Affirmative action policies have been a flashpoint for disagreement for years. Two students from Stanford recently penned an op-ed calling for an end to the practice.
“Using education to level society is an admirable goal,” write Andrew Lee and Jose Antonio Avalos at The Stanford Review. “But deciding a student’s admission by the color of his skin is lazy and simplistic.”
Affirmative action policies are meant to address historical inequities by giving historically underprivileged minority groups preferential treatment. But, as the authors write, “Though white people have historically enjoyed the most privilege in American society, to uniformly discriminate against them through affirmative action would be unfair.”
“Not all white people are wealthy – though the poverty rate of white Americans is lower than their black and Hispanic counterparts, they are still the largest impoverished group in America.”
“By only considering black or Hispanic students oppressed,” they continue, “college admissions officers fail to consider the plight of thousands of poor white students.”
From the op-ed:
Additionally, not all white people have the same history: in fact many have faced similar oppression to other minorities. Jews, European immigrants, and Mestizo Latinos are all considered to be technically white, but have historically been denied jobs and education and viewed as inferior. These groups are doubly disadvantaged by affirmative action.
When applied to Asian Americans, affirmative action becomes even more regressive. Asian immigrants to the US are incredibly diverse, hailing from the “traditional” East Asian nations of China, Japan, and and Korea, as well as the Southeast Asian nations of Vietnam, Laos, Cambodia, and Philippines. However, the US government arbitrarily lumps these distinct ethnicities under one ill-fitting label of Asian-American/Pacific Islander. Such homogenization is egregious given the stark contrasts in class and privilege that different Asian Americans face.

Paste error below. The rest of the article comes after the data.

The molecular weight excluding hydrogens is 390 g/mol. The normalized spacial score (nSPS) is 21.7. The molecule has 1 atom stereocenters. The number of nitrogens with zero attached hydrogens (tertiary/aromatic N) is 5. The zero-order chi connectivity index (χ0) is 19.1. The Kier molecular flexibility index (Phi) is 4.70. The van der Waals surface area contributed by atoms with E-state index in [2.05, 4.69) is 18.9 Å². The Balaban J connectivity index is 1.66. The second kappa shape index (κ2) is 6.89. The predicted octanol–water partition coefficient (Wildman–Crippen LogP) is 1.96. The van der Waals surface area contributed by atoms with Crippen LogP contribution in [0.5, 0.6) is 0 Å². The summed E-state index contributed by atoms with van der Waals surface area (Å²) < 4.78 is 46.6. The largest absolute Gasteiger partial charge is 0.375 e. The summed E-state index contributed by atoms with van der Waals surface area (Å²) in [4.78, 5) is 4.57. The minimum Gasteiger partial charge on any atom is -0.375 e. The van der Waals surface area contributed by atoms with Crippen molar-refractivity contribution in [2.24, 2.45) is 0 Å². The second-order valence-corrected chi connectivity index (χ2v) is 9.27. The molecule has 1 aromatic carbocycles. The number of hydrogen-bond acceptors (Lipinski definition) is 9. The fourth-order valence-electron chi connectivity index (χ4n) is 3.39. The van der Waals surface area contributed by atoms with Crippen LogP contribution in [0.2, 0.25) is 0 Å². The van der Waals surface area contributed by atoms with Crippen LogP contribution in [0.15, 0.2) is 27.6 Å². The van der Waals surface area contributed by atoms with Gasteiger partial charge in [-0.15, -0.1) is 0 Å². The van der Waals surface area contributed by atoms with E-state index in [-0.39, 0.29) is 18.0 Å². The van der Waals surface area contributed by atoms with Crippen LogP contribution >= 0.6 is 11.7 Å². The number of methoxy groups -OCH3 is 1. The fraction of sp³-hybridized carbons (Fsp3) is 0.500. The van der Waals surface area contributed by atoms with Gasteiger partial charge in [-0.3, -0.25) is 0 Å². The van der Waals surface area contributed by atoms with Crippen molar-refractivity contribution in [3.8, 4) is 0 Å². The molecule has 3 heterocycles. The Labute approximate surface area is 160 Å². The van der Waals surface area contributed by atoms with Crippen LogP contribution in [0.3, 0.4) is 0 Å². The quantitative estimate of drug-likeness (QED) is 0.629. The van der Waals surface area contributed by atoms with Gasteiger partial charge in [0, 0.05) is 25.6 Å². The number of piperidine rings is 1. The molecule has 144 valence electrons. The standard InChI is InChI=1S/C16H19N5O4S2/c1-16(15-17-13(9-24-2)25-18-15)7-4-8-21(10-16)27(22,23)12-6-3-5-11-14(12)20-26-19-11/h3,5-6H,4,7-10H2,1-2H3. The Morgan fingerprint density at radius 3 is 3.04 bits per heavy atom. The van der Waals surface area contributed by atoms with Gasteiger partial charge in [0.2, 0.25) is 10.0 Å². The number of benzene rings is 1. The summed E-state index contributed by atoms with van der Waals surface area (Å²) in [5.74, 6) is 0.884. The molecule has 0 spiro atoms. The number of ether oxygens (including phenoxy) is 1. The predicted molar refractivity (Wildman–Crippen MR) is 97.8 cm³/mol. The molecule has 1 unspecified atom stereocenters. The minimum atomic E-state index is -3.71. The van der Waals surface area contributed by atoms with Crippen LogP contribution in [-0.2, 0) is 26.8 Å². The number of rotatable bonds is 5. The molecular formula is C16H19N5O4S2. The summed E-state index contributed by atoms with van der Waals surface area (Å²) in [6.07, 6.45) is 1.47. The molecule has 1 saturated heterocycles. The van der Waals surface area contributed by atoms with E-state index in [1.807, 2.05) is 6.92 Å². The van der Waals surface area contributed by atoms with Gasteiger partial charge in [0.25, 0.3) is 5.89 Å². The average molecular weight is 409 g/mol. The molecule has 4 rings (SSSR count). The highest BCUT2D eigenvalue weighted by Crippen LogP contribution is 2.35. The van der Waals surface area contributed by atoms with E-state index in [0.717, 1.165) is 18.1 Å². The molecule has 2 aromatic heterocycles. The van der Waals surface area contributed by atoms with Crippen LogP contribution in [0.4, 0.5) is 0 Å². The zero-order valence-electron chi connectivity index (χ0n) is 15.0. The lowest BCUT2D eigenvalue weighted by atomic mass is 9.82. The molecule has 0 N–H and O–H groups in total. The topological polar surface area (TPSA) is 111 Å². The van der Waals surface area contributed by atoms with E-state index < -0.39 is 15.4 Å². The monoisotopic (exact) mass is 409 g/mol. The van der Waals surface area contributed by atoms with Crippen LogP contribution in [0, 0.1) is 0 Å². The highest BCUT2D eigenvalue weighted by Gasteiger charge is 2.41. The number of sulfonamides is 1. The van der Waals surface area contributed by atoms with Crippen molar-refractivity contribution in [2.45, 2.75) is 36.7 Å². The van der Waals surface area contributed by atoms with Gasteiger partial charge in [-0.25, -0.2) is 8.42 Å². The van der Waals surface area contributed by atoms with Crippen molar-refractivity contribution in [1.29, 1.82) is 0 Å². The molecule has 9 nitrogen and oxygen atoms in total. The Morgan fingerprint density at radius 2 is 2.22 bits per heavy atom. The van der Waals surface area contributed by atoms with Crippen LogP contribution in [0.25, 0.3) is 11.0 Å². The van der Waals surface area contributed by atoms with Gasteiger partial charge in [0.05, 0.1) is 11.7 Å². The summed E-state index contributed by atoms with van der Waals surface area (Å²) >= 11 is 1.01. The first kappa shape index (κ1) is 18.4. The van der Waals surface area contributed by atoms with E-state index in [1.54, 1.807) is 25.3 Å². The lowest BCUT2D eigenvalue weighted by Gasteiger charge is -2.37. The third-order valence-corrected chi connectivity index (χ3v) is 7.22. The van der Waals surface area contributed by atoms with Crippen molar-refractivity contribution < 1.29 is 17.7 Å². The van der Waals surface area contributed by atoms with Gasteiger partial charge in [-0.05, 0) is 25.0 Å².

Certainly the children of wealthy and educated Asian-American families who recently emigrated from the highly developed nations of Japan, Korea, and Taiwan seem to deserve little help compared to poor African-American students from Chicago. But these upper-class Asians make up a minority of the Asian-American population. According to the U.S. Census Bureau, immigrants from south central and southeastern Asia now form a combined 60.3% of all Asian immigrants, most of whom come from impoverished backgrounds in less-developed nations, such as Laos, Pakistan, and Cambodia. A study in New York City recently reported that immigrants from Vietnam, Cambodia, and Laos were much more likely to face economic hardship than immigrants from China and India, and wealth inequality among Asian-Americans is even more pronounced than among their white counterparts.
“If the intent of affirmative action is bridging income inequality,” the authors posit, “why rely on the indirect relationship between race and income, instead of income alone?”